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Director  Satyajit Ray
Release date  1958 (India)
Country  India
8.2/10 IMDb

Genre  Drama, Music
Language  Bengali
Jalsaghar movie poster
Release date  10 October 1958 (1958-10-10) (India) April 1962 (1962-04) (UK) 15 October 1963 (1963-10-15) (US)
Based on  Short story Jalsaghar  by Tarashankar Bandopadhyay
Writer  Tarashankar Banerjee (based on the story by), Satyajit Ray (script), Santi P. Choudhury (assistant screenplay writer)
Music director  Ustad Vilayat Khan, Robin Majumdar
Screenplay  Satyajit Ray, Santi P. Choudhury
Cast  Chhabi Biswas (Huzur Biswambhar Roy), Padmadevi (Mahamaya), Kali Sarkar (Diener Ananta), Gangapada Basu (Mahim Ganguli), Tulsi Lahiri (Grundstücksverwalter), Pinaki Sengupta (Khoka, Roys Sohn)
Similar movies  Dances with Wolves, The Celebration, 1408, Little Lips, The Hours, Harold and Maude

Jalsaghar converted

Jalsaghar (Bengali: জলসাঘর Jalsāghar, "The Music Room") is a 1958 Indian Bengali drama film written and directed by Satyajit Ray based on a popular short story by Bengali writer Tarasankar Bandyopadhyay and starring Chhabi Biswas. It was the fourth feature film directed by Satyajit Ray. The shooting was done at Nimtita Raajbari, in Nimtita village, 10 kilometres from Murshidabad.


Jalsaghar movie scenes


Jalsaghar movie scenes

Jalsaghar depicts the end days of a decadent zamindar (landlord) in Bengal, and his efforts to uphold his family prestige even when faced with economic adversity. The landlord, Biswambhar Roy (Chhabi Biswas), is a just but other-worldly man who loves to spend time listening to music and putting up spectacles rather than managing his properties ravaged by floods and the abolition of the zamindari system by the Indian government. He is challenged by a commoner who has attained riches through business dealings, in putting up spectacles and organising music fests. This is the tale of a zamindar who has nothing left but respect and sacrifices his family and wealth trying to retain it.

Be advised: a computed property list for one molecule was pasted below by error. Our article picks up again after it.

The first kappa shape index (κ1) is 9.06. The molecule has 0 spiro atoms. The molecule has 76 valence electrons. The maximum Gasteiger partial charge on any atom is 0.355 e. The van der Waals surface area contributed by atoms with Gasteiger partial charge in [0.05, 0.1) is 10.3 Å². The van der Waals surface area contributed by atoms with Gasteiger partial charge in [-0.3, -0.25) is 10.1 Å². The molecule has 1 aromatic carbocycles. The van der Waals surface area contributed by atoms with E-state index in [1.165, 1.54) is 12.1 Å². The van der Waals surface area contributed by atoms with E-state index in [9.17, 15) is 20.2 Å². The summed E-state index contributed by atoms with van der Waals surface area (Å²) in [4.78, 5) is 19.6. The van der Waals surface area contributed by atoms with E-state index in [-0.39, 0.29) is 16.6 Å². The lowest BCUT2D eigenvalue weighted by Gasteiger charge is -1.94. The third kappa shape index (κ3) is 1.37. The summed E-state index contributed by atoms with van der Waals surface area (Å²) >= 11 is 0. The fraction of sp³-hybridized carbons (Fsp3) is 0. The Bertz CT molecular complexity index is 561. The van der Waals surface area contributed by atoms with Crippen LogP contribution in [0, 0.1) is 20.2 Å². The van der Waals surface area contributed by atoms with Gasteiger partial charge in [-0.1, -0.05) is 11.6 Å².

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  • Chhabi Biswas – Biswambhar Roy
  • Padma Devi – Mahamaya, Roy's wife
  • Pinaki Sen Gupta – Khoka, Roy's son
  • Gangapada Bose – Mahim Ganguly, Neighbour
  • Tulsi Lahari – Manager of Roy's estate
  • Kali Sarkar – Ananta, Roy's servant
  • Ustad Waheed Khan – Ustad Ujir Khan, Singer
  • Roshan Kumari – Krishna Bai, The dancer
  • Begum Akhtar – Durga Bai, Singer
  • Other credits

    Jalsaghar Jalsaghar Wikipedia
  • Music & Dance performances

  • Jalsaghar Jalsaghar 1958 Indian maestro Satyajit Rays Bangla film starring(On screen) – Begum Akhtar, Roshan Kumari, Ustad Waheed Khan, Bismillah Khan (Off screen) – Dakhshinamohan Thakur, Ashish Kumar, Robin Mazumdar, Imrat Khan


    Jalsaghar Amazoncom Jalsaghar The Music Room 1958 VHS Chhabi Biswas

    Jalsaghar was based on a popular short story written by Bengali writer Tarasankar Bandyopadhyay. After the box office failure of Aparajito, Ray desperately needed a hit film and decided to make a film based on both a popular piece of literature and a film that would incorporate Indian music. It was the first film to extensively incorporate classical Indian music and dancing. Ray began shooting in May 1957.

    Jalsaghar The Film Sufi The Music Room Satyajit Ray 1958

    While in pre-production, Ray and his crew had difficulty finding a suitable location for Biswambhar Roy's palace. By chance they met a man who recommended the palace of Roy Chowdhurys in Nimtita, known as the Nimtita Rajbari and Ray decided to scout the location. To his surprise the palace was not only perfect for the film but just so happened to have once belonged to Upendra Narayan, whom Bandopadhyay had based his main character on when first writing the short story. Ray worked closely with composer Ustad Vilayat Khan on the film, although he was initially uncertain about the composer's musical choices and had to convince Khan to make more sombre music pieces for the film.